I’m off tonight to Kansas City (KS and MO, a two-fer deal) for one of my broadband site visits. In case you missed the write-ups, I had a blast on my visit to Chattanooga for two days as I got a glimpse into the future of broadband.
It’s impossible to see all the applications in play and on their drawing board, then continue advocating this notion that wireless will drive our broadband future. Wireless is a supporting technology, but it’s not the real deal. Fiber is our future.
This site visit to the Kansas Cities is a little different from Chattanooga. In Tennessee it was all about assessing the progress that city has made since introducing a gigabit service last September. Though there is definitely a lot of dreaming of things to come, Chattanooga lets you “touch” some accomplishments, let’s you see in real time how a community is transforming itself to embrace a 21st Century digital economy. It also vividly puts the lie to the incumbents’ claim that these networks are bad for business and doomed to failure.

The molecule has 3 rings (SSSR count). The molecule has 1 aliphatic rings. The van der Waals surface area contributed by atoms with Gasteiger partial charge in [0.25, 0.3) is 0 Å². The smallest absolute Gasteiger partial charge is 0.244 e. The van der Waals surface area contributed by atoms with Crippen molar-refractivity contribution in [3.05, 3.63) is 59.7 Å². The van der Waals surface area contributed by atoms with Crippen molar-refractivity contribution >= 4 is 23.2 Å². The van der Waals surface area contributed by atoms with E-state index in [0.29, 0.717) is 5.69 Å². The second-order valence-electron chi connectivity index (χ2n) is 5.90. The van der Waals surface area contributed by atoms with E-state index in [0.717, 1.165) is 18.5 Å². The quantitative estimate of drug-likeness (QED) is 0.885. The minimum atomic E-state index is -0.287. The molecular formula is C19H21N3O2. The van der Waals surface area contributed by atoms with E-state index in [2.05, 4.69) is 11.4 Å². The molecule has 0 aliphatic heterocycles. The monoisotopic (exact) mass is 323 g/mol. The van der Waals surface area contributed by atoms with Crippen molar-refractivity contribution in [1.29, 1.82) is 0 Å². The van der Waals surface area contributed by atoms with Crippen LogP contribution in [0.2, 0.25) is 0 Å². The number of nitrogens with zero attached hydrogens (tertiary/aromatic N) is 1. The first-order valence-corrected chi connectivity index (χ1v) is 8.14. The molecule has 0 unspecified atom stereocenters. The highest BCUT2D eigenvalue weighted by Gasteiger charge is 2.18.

In Kansas, I’m looking at two communities starting from Jump Street. Of course, they’re off to a stronger start than most because they are the recipients of Google’s gigabit city largess. An enviable position. Or is it? That’s part of my mission. To get a feel for how the cities and their stakeholders are positioning themselves to capitalize on all the hard work they did to rise up and prevail over 1,100 other cities for the Google gold.